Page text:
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USA 2005
Directed by
Terry George
122 minutes
Rated M

Reviewed by
Sharon Hurst
4 stars

Hotel Rwanda

Synopsis: Paul Rusesabagina (Don Cheadle) was the manager of a high-class Belgian hotel in Rwanda in 1994 when ethnic conflict erupted. In the course of 100 days more than some 800,000 people were killed while the Western world chose to close its eyes to the slaughter. Paul, of Hutu origins, and married to Tatiana (Sophie Okonedo) a Tutsi, rose to the occasion to save the lives of more than 1200 refugees of both ethnic backgrounds by sheltering them at his hotel.

This true story makes for gripping, inspiring cinema. Director and co-writer Terry George spent time in Rwanda with the real-life Paul Rusesabagina, re-visiting sites, researching, and interviewing survivors. The research and the contributions of the real Paul and Tatiana have resulted in a fine script and the powerful performances bring it to life.

The standpoint from which it views events is crucial to the film's power. There is no attempt to browbeat audiences with the overwhelming horror of the Rwandan genocide, but rather to show the situation as experienced from the personal standpoint of individuals involved as well as showing how one person's courage and compassion can make a huge difference. There are heavily emotional scenes with orphaned and traumatised children and brutalised women, but the director, Terry George, carefully avoids emotional manipulation presenting his story in as lucid a light as possible.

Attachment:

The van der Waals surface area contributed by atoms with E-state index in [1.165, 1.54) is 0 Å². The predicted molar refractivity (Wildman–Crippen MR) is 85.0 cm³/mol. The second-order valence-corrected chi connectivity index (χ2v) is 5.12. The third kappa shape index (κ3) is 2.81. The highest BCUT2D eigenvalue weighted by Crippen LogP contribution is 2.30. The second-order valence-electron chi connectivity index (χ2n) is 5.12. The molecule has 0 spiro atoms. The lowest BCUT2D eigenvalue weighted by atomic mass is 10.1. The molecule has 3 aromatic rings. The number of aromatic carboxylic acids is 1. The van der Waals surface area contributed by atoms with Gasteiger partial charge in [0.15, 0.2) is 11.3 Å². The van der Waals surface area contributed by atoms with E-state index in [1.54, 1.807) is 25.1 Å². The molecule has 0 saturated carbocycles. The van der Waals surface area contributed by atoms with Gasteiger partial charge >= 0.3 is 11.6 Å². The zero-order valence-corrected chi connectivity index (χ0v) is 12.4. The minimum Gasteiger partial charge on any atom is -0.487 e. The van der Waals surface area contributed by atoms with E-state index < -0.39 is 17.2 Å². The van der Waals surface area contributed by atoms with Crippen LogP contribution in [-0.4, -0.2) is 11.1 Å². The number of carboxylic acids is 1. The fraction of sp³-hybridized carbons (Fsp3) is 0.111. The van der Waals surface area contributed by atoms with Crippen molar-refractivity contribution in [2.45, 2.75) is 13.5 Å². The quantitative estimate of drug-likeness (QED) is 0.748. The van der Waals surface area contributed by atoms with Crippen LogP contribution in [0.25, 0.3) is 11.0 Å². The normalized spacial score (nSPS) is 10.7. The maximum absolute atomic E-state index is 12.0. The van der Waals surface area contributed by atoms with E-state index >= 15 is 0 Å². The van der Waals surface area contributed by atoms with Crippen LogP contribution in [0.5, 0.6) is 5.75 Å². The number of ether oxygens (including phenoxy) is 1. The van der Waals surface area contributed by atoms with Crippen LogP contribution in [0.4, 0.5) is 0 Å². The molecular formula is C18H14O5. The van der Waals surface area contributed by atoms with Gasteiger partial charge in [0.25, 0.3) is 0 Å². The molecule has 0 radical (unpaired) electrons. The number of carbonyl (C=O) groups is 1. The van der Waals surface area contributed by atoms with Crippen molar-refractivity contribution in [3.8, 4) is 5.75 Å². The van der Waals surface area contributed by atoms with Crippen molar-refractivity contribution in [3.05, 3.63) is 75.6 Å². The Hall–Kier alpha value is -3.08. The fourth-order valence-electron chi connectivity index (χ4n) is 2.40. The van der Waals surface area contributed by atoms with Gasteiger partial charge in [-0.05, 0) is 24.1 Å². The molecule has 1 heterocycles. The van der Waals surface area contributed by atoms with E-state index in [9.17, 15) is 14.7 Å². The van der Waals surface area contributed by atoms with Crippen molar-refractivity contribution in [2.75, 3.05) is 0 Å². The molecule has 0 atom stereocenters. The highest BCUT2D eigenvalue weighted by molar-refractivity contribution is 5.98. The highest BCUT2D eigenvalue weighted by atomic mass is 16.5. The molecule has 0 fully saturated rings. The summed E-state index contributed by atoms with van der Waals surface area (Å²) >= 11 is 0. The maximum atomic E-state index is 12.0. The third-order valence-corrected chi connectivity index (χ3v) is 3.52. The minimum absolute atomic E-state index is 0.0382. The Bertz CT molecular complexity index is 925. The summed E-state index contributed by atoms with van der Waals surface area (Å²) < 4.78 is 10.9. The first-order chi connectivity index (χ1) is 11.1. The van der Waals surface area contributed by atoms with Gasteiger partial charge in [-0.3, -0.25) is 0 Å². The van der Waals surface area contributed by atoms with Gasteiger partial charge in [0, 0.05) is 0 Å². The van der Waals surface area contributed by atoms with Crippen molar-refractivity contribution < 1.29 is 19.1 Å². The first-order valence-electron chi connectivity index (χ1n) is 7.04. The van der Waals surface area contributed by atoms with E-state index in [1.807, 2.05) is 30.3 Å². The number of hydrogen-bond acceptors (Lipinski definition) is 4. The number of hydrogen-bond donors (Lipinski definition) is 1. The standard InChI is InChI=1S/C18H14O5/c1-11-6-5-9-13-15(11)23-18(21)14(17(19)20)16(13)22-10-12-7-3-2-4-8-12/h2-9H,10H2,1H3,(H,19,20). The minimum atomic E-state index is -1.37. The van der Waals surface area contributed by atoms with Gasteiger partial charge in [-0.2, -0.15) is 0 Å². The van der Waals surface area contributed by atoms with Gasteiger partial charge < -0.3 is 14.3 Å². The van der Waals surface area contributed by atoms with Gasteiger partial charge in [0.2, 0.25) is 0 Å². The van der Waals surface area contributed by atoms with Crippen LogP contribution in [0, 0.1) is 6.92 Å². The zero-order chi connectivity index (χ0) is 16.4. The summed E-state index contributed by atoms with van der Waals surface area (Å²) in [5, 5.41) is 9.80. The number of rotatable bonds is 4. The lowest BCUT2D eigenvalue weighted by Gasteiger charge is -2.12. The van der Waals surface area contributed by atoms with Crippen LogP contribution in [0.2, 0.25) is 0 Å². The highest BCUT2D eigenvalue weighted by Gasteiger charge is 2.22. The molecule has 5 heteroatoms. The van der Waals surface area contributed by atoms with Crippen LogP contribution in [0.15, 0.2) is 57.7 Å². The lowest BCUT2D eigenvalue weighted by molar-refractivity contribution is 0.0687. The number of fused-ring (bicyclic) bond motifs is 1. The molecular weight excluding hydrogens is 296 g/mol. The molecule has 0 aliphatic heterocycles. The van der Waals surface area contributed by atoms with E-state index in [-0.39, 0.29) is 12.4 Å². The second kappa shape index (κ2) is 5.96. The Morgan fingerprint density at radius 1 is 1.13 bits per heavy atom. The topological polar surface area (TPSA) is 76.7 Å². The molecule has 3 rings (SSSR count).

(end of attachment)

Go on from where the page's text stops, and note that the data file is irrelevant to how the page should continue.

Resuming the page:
Don Cheadle gives a magnificent performance. From the opening scenes he nails the Local accent so that we forget he's an American, or even an actor. He is an African man in a relatively high status job in a post-colonial country, one who must juggle the conflicting demands of a Western employer and the system of bribery required to make anything happen. Sophie Okonedo is also remarkable in her portrayal of a relatively middle class woman, wife and mother, suddenly thrust into the horror of savage inter-tribal warfare.

Relatively small roles are played by Nick Nolte, as the Canadian leader of a UN peacekeeping force, and Joaquin Phoenix as a Western journalist. Though small parts, they are pivotal as a demonstration of the shameful situation at the time, in which the world basically turned its back on Rwanda, leaving a miniscule UN force (toothless tigers who weren't allowed to even shoot) and journalists who filmed the horror, but were removed safely from the country as it was abandoned to chaos.

It is fitting and important that films such as Hotel Rwanda are seen by as many people as possible in order to raise awareness and at least a glimmer of hope that such atrocities can be prevented in future.




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